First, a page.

Head to the start of the trailA glossary for the scientific terms used in the guidePrint out the guideSources used to write the guidePeople we wish to thank
Walk The Trail: Quincy Salt Marsh TrailStop 12

Black Cherry - Prunus serotina

The large, fruit-laden trees you see here are no doubt at least partly responsible for the many birds that frequent this area. Birds and small mammals relish the bitter bluish-black fruit of the Black Cherry. Wild cherry syrup and jellies can be prepared from the fruit when it reaches maturity in late summer.

A Black Cherry tree can reach a height of 50-60 feet and a diameter of about 3 feet. Young trees have smooth, dark reddish-brown bark. On the mature trees the outer bark is rough with short horizontal lines. Beneath this bark, cracked openings reveal a red-brown underbark.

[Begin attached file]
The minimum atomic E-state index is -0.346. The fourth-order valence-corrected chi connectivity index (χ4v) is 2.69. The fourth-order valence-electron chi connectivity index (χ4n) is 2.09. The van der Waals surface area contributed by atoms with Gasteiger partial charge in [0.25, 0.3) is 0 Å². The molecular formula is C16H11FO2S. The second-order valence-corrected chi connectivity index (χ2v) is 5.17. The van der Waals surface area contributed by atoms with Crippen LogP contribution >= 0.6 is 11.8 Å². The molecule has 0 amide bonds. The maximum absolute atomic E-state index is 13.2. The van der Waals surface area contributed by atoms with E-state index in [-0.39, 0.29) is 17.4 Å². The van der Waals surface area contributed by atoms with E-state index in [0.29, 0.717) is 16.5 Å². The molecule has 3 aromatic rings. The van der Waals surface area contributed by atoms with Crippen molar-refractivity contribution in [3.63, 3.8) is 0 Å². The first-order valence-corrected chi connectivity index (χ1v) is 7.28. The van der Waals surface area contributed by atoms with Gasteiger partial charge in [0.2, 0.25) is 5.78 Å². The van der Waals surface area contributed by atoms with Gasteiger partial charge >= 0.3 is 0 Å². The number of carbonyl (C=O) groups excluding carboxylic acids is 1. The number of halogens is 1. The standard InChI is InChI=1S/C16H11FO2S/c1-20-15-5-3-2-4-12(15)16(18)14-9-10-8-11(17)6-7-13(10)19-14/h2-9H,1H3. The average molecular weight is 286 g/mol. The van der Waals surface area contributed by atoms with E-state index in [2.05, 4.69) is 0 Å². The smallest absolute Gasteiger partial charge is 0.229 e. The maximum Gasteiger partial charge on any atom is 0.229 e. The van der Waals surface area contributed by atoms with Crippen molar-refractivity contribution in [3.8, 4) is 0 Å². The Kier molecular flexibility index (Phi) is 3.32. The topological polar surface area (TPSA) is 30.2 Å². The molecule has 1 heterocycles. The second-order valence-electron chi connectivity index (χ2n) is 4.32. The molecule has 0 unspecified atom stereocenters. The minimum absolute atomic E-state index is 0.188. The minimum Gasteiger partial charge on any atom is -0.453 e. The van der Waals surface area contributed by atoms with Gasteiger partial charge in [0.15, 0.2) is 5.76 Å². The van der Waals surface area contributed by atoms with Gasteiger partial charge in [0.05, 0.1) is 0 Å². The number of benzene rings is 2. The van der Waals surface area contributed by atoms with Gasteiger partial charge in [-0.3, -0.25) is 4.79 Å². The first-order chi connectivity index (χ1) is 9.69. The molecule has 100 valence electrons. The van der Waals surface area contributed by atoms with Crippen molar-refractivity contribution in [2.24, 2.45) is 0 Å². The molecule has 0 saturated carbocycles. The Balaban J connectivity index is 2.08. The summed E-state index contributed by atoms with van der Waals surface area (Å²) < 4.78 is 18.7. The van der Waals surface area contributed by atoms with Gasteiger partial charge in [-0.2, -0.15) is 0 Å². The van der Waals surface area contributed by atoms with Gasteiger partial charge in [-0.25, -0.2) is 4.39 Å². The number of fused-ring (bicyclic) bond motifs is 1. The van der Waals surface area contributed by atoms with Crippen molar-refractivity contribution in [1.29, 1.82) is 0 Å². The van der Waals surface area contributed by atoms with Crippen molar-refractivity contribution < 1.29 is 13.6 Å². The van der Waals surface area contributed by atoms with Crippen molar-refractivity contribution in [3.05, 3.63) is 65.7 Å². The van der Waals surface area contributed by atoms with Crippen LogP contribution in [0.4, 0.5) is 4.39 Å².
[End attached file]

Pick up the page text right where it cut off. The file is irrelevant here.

Many years ago this are fell victim to a fire. The burnt and charred area temporarily created hardship for the animals that live here. The food chain they relied upon was disrupted and shelters were destroyed. Over time the nutrients that were generated from the fire caused new vegetation to grow, generated rebirth of this forested area, and sparked the beginning of a new life cycle for both plants and animals.

 


     © 2005 efg logo and UMass Boston Home Page